Endurance athletes and atrial fibrillation
Exercise makes the heart grow larger. This is usually a good thing, but for endurance athletes, one of the risks of extreme, long-term exercise is Atrial Fibrillation. One of the Baker Department's first seed funding projects is looking to genetics to explain why only some athletes develop this type of cardiac arrhythmia, and what this can tell us about regular patients with the same condition.
Exercise is promoted for its exceptional health benefits that extend well beyond the improvements in cardiovascular outcomes and overall survival. However, there is a small “sting in the tail” in that long-standing endurance exercise training is associated with an excess of cardiac arrhythmias.
Research Leader, Professor Andre la Gerche, says increasing participation in endurance sports means that athletes with atrial fibrillation (AF) are an important group with specific management needs. “And we suspect that the mechanical stressors that may underpin AF in athletes provides a unique model for understanding and treating the condition in the general population.”
AF is the most common sustained cardiac arrhythmia with a lifetime risk of more than 35 per cent at age 40. People with AF are predisposed to heart failure and thromboembolic stroke. AF accounts for 15 per cent of all strokes and one third of strokes in individuals over 65 years of age and it costs the Australian economy $1.25 billion a year.
Despite uniformly high levels of atrial stress during exercise, not all endurance athletes develop AF. “We suspect this is due to individual genetic susceptibility.”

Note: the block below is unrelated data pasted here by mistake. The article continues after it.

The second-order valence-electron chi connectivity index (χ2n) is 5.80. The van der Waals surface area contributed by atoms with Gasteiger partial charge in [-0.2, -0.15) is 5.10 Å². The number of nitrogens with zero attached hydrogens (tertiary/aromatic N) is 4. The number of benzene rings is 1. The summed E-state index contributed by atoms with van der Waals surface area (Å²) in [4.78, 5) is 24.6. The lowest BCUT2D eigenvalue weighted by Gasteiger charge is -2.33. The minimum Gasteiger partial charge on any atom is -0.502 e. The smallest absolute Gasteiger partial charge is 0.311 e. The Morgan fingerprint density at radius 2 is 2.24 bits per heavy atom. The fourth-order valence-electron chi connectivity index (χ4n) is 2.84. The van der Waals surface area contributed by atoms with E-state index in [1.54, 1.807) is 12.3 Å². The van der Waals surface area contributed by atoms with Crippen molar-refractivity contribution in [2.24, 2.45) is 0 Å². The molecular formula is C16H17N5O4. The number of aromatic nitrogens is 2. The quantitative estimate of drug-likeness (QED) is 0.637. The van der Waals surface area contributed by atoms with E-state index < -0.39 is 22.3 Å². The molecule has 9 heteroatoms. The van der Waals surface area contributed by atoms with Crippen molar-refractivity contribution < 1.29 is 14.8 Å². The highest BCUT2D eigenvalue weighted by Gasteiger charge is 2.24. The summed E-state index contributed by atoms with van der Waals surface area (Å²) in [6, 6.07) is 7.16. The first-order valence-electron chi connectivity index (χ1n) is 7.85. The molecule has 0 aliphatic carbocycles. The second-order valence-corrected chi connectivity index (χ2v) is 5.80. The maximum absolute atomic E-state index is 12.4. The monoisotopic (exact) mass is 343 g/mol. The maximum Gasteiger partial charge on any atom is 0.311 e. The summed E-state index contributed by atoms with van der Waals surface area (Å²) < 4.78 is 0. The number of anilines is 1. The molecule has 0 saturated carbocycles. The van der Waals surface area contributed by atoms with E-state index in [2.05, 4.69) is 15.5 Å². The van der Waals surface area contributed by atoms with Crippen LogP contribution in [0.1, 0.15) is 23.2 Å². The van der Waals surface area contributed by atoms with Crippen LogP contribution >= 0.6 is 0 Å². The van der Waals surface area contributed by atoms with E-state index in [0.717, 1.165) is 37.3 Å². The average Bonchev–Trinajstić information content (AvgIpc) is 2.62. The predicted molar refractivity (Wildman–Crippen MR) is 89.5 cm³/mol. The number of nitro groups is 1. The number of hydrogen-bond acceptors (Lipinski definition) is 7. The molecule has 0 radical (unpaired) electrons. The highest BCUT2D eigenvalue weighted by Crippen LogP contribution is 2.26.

Athletic cardiac remodelling represents an ideal model for studying interactions between predisposing genetic and environmental contributions to atrial fibrillation. La Gerche has created one of the world’s leading resources for the study of athletic-induced changes on cardiac structure and arrhythmogenic remodelling (read more in the Washington Post).
In an ongoing collaboration between Australia and Belgium, 279 young elite athletes, 132 ex-Olympic rowers and 71 elite athletes with AF have undergone comprehensive phenotyping with echocardiography, cardiac MRI, cardiopulmonary exercise testing and resting, ambulatory and exercise ECG monitoring.
Genetic samples have been stored in all. Initial analyses of this cohort demonstrate how ideal they are for the assessment of extreme remodelling. La Gerche’s group recently compared age and gender matched athletes and non-athletes with and without AF (four equal groups of 36 subjects) and found that traditional risk factors such as diastolic dysfunction and atrial enlargement were not associated with AF in athletes because they had universally dilated atria and excellent diastolic function. Rather, atrial contractile function was reduced in athletes suggesting an exercise-induced atrial myopathy (manuscript under second revision at EHJ CVI).
There are three potential ways in which genetic variance could cause arrhythmias such as AF in athletes. (1) Genetic causes could cause disease outright, (2) Genes and exercise could have independent but additive effects, or (3) there could be a synergistic environmental/ gene interaction. Very few studies have assessed genetic variants in athletes with cardiovascular pathology.
La Gerche led the first such study, which demonstrated that athletes with RV dysfunction and arrhythmias did not have mutations in the typical causative genes, this arguing against the first “gene only” theory. The second theory will be addressed in our study as a potential excess in genes known to be associated with AF. The third theory is the most intriguing. It posits that new genes (such as those associated with mechanoreceptors or contractile elements) may be important in causing AF when combined with exercise. This would open entirely novel insights into the pathophysiology and therapeutic targets.